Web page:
The fertigation recipe is adjusted to reduce Calcium nitrate by 50%, using Potassium Nitrate and Magnesium Nitrate to increase the Nitrate levels and lower the Sulphate levels in the fertigation program. The balance of N is added as urea. The N:NH3 ratio in fertigation kept below 20% N:NH3. The EC is reduced. The ppm N in the final drip water remains constant.

250 kg/day /20 ha calcium nitrate reduction = 3500 kg/20 ha/ 14 days. ie 175 kg CaNO3 per ha per 2 weeks (34 kg calcium). This works out as a topdressing of 150kg/ha gypsum (225 Ca) every two weeks, sprinkled on and washed into the soil with showerheads.

Monitor available nutrients with a 1:2 soil analysis every month and leaf nutrients levels with a leaf analysis every two weeks & adjust feeding program until the situation has stabilized.

To source lime / gypsum / calcium fertilizers and foliar feeds please visit . To adjust recipe’s, test soils / hydroponics or leaves please contact us on

Happy farming!

About Ruth

Ruth Vaughan is the Technical Director at Crop Nutrition Laboratory Services Ltd. (CROPNUTS). Ruth is also a contributing author to Kenya’s leading horticulture magazines such as the HortFresh Journal, HortiNews and Floriculture. Ruth is a great believer in soil health, organic matter, biochar and carbon sequestration as a way to alleviate climate change and increase food security. Loves visiting farmers and seeing all the different farming methods

Calcium Nitrate Fertilizer – What Does Calcium Nitrate Do For Plants

Providing the correct amount of nutrients to your plants is crucial to their health and development. When plants don’t have enough of a certain nutrient, pests, disease and low bearing are often the result. Calcium nitrate fertilizer is the only water soluble source of calcium available for plants. What is calcium nitrate? It works both as a fertilizer and for disease control. Read on to learn how to use calcium nitrate and decide if it will be useful for you in your garden.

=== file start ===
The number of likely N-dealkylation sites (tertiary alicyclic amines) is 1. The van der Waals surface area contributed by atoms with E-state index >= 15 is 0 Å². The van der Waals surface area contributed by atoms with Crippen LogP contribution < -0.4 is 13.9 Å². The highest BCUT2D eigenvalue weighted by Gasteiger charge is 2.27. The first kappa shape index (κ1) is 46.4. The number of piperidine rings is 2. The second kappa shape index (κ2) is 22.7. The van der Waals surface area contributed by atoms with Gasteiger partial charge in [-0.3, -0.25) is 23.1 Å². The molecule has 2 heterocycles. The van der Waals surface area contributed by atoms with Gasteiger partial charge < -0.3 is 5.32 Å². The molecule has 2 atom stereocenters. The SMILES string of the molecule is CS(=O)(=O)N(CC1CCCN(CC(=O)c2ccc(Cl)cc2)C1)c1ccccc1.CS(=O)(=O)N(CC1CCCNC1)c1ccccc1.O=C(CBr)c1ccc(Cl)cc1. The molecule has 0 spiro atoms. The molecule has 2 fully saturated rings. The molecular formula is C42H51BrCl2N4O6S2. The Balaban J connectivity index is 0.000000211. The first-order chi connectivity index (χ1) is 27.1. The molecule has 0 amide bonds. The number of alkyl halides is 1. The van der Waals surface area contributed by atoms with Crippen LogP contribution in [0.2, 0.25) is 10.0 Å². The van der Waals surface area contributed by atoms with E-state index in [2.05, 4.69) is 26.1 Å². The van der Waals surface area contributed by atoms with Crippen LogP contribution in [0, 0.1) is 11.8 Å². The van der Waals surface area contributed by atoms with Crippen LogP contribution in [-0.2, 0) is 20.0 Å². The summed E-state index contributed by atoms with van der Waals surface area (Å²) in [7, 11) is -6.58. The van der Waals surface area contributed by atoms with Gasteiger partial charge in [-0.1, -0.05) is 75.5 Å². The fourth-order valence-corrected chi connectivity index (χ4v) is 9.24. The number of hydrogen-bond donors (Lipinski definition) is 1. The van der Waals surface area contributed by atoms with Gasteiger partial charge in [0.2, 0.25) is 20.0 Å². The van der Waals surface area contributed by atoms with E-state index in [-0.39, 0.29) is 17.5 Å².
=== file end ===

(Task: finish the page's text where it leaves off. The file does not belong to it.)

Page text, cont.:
What is Calcium Nitrate?

Diseases like blossom end rot are easy to control with calcium nitrate. What does calcium nitrate do? It provides both calcium and nitrogen. It is usually applied as a dissolved solution, allowing for quicker plant uptake but may also be applied as side or top dressing.

Ammonium nitrate is a commonly used source of nitrogen but it interferes with calcium uptake and causes calcium deficiency disorders in plants. The solution is to apply calcium nitrate instead to any crop that has a tendency to develop calcium deficiency disorders.

Calcium nitrate is produced by applying nitric acid to limestone and then adding ammonia. It is known as a double salt, since it is comprised of two nutrients common in fertilizers which are high in sodium. The processed result also looks crystallized like salt. It is not organic and is an artificial fertilizer amendment.

What does calcium nitrate do? It helps with cell formation but it also neutralizes acids to detoxify the plant. The nitrogen component is also responsible for fueling protein production and essentially leafy growth. Heat and moisture stress can cause calcium deficiencies in certain crops, like tomatoes. This is when to use calcium nitrate. Its combined nutrients can help cell growth stabilize and fuel leafy development.

When to Use Calcium Nitrate

Many growers automatically side dress or top dress their calcium sensitive crops with calcium nitrate. It is best to do a soil test first, as excess calcium can also lead to problems. The idea is to find a balance of nutrients for each particular crop. Tomatoes, apples and peppers are examples of crops that may benefit from calcium nitrate applications.

When applied early in fruit development, the calcium stabilizes cells so they don’t collapse, causing blossom end rot. Meanwhile, the nitrogen is fueling plant growth. If you are an organic gardener, however, calcium nitrate fertilizer is not an option for you since it is synthetically derived.

How to Use Calcium Nitrate

Calcium nitrate fertilizer can be used as a foliar spray. This is most effective in treating and preventing blossom end rot but also cork spot and bitter pit in apples. You can also use it to treat magnesium deficiencies when it is combined at a rate of 3 to 5 pounds magnesium sulfate in 25 gallons of water (1.36 to 2.27 kg. in 94.64 liters).

As a side dress, use 3.5 pounds of calcium nitrate per 100 feet (1.59 kg per 30.48 m). Mix the fertilizer into the soil, being careful to keep it off of foliage. Water the area well to allow the nutrients to start seeping into soil and get to plant roots.